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Berkshire Grown farm tour shows collaboration among area farmers is alive and well

“Our day is about collaborating — in particular the collaboration of farmers,” said Barbara Zheutlin, executive director of Berkshire Grown, to an impressive group of participants who gathered at Sky View Farm in Sheffield to kick off the day-long farm tour.

South Egremont — The simple fact that Bill and Paul Turner of Turner Farms provide hay to Will Conklin of Sky View Farm and manure to Elizabeth Keen of Indian Line Farm is enough to prove that collaboration among farmers in the area is alive and well. That said, on Wednesday, July 18, Berkshire Grown played host to John Lebeaux, the Commissioner of Agriculture for the Commonwealth of Massachusetts, who was introduced to four distinctly different farms in South County for the purpose of exploring how farmers collaborate to sustain farming in the Berkshires.

“Our day is about collaborating — in particular the collaboration of farmers,” said Barbara Zheutlin, executive director of Berkshire Grown, to an impressive group of participants who gathered at Sky View Farm in Sheffield to kick off the day-long farm tour. Conklin and his wife, Amelia, raise grass-fed cattle, pigs and chickens and offer a year-round meat CSA that has grown to feed about 45 local families. Conklin, who is also the head of Greenagers — a local nonprofit providing outdoor jobs for Berkshire youth in farming, agriculture and conservation — had a particularly youthful entourage on hand for the commissioner’s visit. As luck would have it, his remarks were apropos.

Barbara Zheutlin of Berkshire Grown and Will Conklin of Sky View Farm listen intently to the conversation about importance of collaboration among farmers in Berkshire County. Photo: Hannah Van Sickle

“The average age of farmers, throughout the country and in Massachusetts, is 59. We’d like to lower that significantly,” said Lebeaux in his remarks aimed at thanking the Conklins for leading the day’s inaugural farm tour. His comments were not lost on Emma Grant, 19, of South Egremont who is currently apprenticing with Greenagers. As to this young person’s take on farming? “The hard work is always worth it,” said Grant who, among other responsibilities, works at the Sheffield Farmers’ Market on Friday afternoons and was instrumental in the installation of eight raised garden beds at French Park last month. Grant is headed to Green Mountain College in Poultney, Vermont, where, if her plan pans out, she hopes to pursue a career geared toward sustainability and agriculture.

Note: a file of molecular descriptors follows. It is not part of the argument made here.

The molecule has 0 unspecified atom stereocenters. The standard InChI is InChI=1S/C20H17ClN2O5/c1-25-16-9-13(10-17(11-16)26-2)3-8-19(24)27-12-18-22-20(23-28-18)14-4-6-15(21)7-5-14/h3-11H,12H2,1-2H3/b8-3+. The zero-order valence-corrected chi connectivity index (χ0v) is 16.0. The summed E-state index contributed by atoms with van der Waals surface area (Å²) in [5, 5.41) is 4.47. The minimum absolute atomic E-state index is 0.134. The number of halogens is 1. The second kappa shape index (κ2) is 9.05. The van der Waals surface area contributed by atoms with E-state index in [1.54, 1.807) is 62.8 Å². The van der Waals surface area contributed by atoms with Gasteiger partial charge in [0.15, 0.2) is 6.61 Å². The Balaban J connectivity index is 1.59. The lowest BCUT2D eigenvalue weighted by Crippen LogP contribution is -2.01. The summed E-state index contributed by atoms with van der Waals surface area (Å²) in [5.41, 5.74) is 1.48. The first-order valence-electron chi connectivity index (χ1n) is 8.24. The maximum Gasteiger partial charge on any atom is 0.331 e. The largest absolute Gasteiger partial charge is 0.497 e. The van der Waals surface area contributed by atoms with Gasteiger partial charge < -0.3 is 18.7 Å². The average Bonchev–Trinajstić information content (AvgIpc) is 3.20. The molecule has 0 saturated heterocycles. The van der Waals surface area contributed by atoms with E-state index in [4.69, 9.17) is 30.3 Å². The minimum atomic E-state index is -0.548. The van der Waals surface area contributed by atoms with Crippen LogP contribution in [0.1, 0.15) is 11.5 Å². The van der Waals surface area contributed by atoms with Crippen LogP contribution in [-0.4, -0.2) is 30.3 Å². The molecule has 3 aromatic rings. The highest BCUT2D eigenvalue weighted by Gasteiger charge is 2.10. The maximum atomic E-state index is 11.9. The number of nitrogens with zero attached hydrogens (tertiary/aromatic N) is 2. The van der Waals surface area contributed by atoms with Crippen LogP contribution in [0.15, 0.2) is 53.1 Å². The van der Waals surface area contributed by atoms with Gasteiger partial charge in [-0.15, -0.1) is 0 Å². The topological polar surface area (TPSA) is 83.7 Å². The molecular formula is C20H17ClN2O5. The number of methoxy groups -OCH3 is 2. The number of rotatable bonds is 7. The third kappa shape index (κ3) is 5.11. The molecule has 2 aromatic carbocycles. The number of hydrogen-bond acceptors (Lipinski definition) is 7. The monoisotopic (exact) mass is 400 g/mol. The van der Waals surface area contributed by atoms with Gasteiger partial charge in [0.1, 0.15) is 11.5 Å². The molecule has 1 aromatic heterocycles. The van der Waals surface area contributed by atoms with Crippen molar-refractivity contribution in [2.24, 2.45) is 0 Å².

“We can’t steward the land, and provide food for our neighbors and community, without it being a viable business,” said Will Conklin of the myriad challenges associated with farming, many of which are not connected to the fields or the farm animals. “We think of farming as this romantic adventure,” added Zheutlin, “but the farm needs to work as a business so the farming can continue,” she added. And that’s where the collaboration comes in. “We’re thrilled to host the commissioner in the Berkshires and excited to show him the diverse group of farms, and highlight how farms and farmers collaborate with each other to sustain farming in the Berkshires,” said Zheutlin.

Left to right: Darrell Turner, Sue Turner, Bill Turner, John Lebeaux, Paul Turner, Carla Turner and Barbara Zheutlin listen to the commissioner’s remarks about the Turner family’s dedication to collaboration. Photo: Hannah Van Sickle